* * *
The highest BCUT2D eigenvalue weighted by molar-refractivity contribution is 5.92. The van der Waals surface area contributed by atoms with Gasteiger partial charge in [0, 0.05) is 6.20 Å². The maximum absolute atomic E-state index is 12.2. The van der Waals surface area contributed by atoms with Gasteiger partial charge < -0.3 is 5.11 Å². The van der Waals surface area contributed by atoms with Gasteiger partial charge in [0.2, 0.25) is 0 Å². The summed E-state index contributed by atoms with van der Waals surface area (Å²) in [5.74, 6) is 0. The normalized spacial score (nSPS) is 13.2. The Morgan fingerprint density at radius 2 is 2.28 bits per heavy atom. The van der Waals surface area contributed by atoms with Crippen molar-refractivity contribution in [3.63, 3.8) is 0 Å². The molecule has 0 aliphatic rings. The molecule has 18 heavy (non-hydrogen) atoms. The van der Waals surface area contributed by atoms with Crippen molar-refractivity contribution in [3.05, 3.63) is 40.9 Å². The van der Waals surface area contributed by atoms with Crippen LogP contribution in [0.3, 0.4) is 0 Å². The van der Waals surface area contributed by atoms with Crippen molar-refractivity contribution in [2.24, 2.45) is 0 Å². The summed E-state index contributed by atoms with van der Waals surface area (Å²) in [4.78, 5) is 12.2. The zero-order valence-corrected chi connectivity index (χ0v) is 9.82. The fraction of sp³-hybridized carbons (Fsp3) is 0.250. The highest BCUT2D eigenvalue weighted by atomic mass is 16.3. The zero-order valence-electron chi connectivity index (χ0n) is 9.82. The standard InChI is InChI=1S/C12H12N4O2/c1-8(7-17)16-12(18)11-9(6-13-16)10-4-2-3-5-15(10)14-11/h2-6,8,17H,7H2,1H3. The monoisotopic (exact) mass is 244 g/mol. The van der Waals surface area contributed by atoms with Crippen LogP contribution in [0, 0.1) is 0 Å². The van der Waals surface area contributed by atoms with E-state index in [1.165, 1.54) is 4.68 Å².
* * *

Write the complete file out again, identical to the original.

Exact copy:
The highest BCUT2D eigenvalue weighted by molar-refractivity contribution is 5.92. The van der Waals surface area contributed by atoms with Gasteiger partial charge in [0, 0.05) is 6.20 Å². The maximum absolute atomic E-state index is 12.2. The van der Waals surface area contributed by atoms with Gasteiger partial charge < -0.3 is 5.11 Å². The van der Waals surface area contributed by atoms with Gasteiger partial charge in [0.2, 0.25) is 0 Å². The summed E-state index contributed by atoms with van der Waals surface area (Å²) in [5.74, 6) is 0. The normalized spacial score (nSPS) is 13.2. The Morgan fingerprint density at radius 2 is 2.28 bits per heavy atom. The van der Waals surface area contributed by atoms with Crippen molar-refractivity contribution in [3.63, 3.8) is 0 Å². The molecule has 0 aliphatic rings. The molecule has 18 heavy (non-hydrogen) atoms. The van der Waals surface area contributed by atoms with Crippen molar-refractivity contribution in [3.05, 3.63) is 40.9 Å². The van der Waals surface area contributed by atoms with Crippen LogP contribution in [0.3, 0.4) is 0 Å². The van der Waals surface area contributed by atoms with Crippen molar-refractivity contribution in [2.24, 2.45) is 0 Å². The summed E-state index contributed by atoms with van der Waals surface area (Å²) in [4.78, 5) is 12.2. The zero-order valence-corrected chi connectivity index (χ0v) is 9.82. The fraction of sp³-hybridized carbons (Fsp3) is 0.250. The highest BCUT2D eigenvalue weighted by atomic mass is 16.3. The zero-order valence-electron chi connectivity index (χ0n) is 9.82. The standard InChI is InChI=1S/C12H12N4O2/c1-8(7-17)16-12(18)11-9(6-13-16)10-4-2-3-5-15(10)14-11/h2-6,8,17H,7H2,1H3. The monoisotopic (exact) mass is 244 g/mol. The van der Waals surface area contributed by atoms with Crippen LogP contribution in [0, 0.1) is 0 Å². The van der Waals surface area contributed by atoms with E-state index in [1.165, 1.54) is 4.68 Å².